Depending on where in the world you are, which sector or role you are in, or even the type of organisation, the skills needed to effectively operate in your project’s environment can be far-ranging.
Knowing this, the achievement of updating our Competence Framework to support the project profession into the future was no small undertaking and one that highlights the challenge of identifying the common framework of competences that sits at the core of our profession. This includes topics that are impacting us now and will ultimately become more vital as they embed around our change initiatives.
For 2022, we introduced diversity and sustainably; two topics of growing prevalence in industry.
Sustainability focuses on the need to proactively alter behaviours and apply them in all areas of our project work, this simply can’t be ignored given today’s environmental challenges.
Diversity and inclusion, meanwhile, highlights the opportunities to proactively address the institutionalised inequalities that may exist and how we can empower diverse teams to achieve better project outcomes.
Both of these are possibly small changes for some, but with huge results for projects and the environment. We hope these will become normal practice within our profession as we move forward, and our next framework can evolve and support the profession to become competent in more emerging areas. We saw this in our APM Competence Framework 1st edition, which included technology management for using computers and systems, which was not present in the 2nd edition following re-evaluation.
In the wake of growing demand for a multitude of projects, each larger and more complex than the last, the benefits offered by having a shared framework of competences shouldn’t be underestimated:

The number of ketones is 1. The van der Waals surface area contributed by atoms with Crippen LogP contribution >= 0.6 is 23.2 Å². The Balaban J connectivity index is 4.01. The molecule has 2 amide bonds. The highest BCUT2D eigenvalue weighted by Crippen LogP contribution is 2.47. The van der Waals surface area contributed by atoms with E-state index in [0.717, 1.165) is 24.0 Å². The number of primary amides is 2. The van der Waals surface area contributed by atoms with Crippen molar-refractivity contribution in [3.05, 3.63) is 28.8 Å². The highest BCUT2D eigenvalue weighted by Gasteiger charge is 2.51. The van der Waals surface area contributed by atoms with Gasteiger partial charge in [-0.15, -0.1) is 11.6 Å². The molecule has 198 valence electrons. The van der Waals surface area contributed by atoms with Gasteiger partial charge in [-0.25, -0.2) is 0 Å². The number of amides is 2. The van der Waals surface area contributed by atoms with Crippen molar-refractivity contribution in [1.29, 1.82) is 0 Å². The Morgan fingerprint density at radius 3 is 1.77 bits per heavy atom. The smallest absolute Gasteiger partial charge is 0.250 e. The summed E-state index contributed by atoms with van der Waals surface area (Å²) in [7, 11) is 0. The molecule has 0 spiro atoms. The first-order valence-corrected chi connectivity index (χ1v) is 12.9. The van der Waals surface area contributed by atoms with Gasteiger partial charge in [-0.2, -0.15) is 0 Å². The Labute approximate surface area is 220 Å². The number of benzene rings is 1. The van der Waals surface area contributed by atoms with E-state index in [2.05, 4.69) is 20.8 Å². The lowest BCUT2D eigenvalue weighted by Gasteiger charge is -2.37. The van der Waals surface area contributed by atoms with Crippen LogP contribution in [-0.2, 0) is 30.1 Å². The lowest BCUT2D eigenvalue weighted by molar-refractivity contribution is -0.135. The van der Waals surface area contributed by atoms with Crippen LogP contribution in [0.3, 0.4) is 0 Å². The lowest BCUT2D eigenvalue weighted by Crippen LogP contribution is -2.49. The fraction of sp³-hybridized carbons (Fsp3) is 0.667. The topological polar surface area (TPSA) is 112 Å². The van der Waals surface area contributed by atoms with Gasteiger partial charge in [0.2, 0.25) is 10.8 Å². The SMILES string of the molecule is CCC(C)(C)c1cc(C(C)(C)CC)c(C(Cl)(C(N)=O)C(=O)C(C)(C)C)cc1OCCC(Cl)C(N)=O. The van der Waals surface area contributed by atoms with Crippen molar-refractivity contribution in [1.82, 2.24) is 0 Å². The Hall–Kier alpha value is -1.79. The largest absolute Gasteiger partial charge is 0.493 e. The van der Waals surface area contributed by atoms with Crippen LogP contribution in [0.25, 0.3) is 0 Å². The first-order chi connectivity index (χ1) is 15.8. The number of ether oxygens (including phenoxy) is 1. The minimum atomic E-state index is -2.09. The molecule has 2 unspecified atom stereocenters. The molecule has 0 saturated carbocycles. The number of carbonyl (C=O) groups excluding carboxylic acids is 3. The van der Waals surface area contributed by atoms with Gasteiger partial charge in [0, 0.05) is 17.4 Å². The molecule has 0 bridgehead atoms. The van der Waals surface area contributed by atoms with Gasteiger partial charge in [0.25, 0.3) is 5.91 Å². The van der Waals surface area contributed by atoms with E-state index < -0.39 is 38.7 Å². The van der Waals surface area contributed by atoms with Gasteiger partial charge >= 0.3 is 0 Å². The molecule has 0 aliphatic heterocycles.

- Having a set of competences to aim for allows organisations to provide a benchmark to their teams and provide training and development against it to help grow their individuals and retain talent.
- It allows individuals to develop transferable skills that will be required, irrespective of the project’s characteristics.
- For industry, it sets out an expectation of what skills their project team can bring.
It is important to note that this applies only to the core skills of a project professional. If we were to address all the niche, specialist or sector-specific skills required, our framework would be excessively long. But that doesn’t diminish the importance of these competences and they should be considered when looking at your own skills profile.
Happily, our year-long consultation to support our update and gain views from across the profession showed that we had what was already a well-respected and concise framework to build on. And while small adjustments were needed to keep pace with the profession, the ‘bread and butter’ of a project professional’s competences remain consistent.
While this is positive, the environment we operate in continues to change. We mustn’t ignore that change; we must embrace it if we are to remain effective in our roles and the inclusion of our two new competences reflects this.
Alongside our APM Body of Knowledge 7th edition and our qualifications, which create a shared language, understanding and skill set amongst teams, our framework is now primed to provide a core set of competences required to be effective in our roles for years to come.